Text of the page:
A team from the Tickle College of Engineering is continuing its work with Great Smoky Mountains National Park and Friends of the Smokies to redesign and manufacture its visitor donation boxes.
Friends of the Smokies asked the college to help solve a critical problem: how to design and produce a more durable and secure collection box, as vandals have targeted the boxes in the past.
The boxes are costly and not easy to repair, so the damage can take them out of commission, leading to a slowdown in vital contributions.
A select group of students from three engineering departments have worked together to help bring the project to life. Friends of the Smokies assessed their initial prototype and made suggestions for potential modifications.
If all goes well with those tweaks, working boxes will be put in place by the fall.
The Smokies are the most visited national park in the United States, with 11.3 million visitors last year. By comparison, the second, third, and fourth most visited—Grand Canyon, Yosemite, and Yellowstone—have 11.6 million visitors combined.
Unlike those parks, however, Great Smoky Mountains does not charge admission, so being able to collect donations is critical to maintaining the park.
“Engineering is all about making science practical, about developing and improving things that impact our lives,” said Chris Wetteland, a lecturer in materials science and one of the faculty members helping guide the project.
Lecturer Jenny Retherford, another project leader and a faculty lecturer on civil and environmental engineering, pointed out that Friends of the Smokies is a key ally that enables the park to enhance the experience for visitors.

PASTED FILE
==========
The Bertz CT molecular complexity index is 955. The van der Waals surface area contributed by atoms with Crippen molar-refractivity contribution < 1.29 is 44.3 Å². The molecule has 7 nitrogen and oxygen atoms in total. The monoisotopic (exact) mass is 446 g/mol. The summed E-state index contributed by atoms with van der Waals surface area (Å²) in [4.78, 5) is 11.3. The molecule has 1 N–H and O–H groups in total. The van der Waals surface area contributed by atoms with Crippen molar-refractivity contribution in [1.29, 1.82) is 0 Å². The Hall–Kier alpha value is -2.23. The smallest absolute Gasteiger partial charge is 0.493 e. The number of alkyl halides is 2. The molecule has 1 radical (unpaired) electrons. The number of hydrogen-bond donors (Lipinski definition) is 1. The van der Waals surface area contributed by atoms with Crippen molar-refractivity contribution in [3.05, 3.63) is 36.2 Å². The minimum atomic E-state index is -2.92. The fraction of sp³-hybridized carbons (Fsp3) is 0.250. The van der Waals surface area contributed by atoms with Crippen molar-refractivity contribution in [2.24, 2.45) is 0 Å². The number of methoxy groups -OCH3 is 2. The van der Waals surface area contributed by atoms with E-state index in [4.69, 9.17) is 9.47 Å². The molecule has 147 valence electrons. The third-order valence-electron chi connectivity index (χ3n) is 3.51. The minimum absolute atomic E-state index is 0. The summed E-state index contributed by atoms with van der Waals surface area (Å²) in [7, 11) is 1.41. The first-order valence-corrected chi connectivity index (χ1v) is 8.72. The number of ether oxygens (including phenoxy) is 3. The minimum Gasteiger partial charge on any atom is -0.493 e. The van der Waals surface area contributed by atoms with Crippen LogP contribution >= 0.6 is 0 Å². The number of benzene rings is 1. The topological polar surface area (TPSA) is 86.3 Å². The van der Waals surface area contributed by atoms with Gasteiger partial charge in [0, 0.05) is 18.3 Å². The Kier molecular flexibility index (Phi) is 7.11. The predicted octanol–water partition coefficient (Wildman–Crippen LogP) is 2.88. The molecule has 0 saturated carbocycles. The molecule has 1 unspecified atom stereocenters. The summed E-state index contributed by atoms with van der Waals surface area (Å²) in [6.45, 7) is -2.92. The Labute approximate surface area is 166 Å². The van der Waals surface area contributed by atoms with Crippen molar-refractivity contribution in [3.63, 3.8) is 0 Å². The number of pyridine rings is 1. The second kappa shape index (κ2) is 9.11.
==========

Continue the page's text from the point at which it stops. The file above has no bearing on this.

“They help the National Park Service protect and maintain the Smokies in ways that might not otherwise be possible,” said Jenny Retherford.
“They’ve helped with everything from restoring buildings and maintaining trails to reintroducing elk to the park. Donations are the key to all of those efforts.”
Engineering students from each department have used their specific backgrounds to contribute to the project: materials science students determined the best materials to use, civil engineering students helped design and construct it, and mechanical engineering students developed the inner workings of the door.
Further extending the multidisciplinary aspect, students in electrical engineering and computer science are developing an app that would allow visitors to scan a code on the box and make donations wirelessly.
Another key improvement the team made is standardizing the design of the boxes.
“Currently, there are no two donation boxes exactly the same,” said Wetteland. “With this design, it would allow replacement parts to be easily manufactured for a standard box without having to replace the whole device.”
If successful, the Friends of the Smokies could eventually use UT’s device to replace all the boxes in the park, securing the important revenue stream for one of the country’s most iconic locations.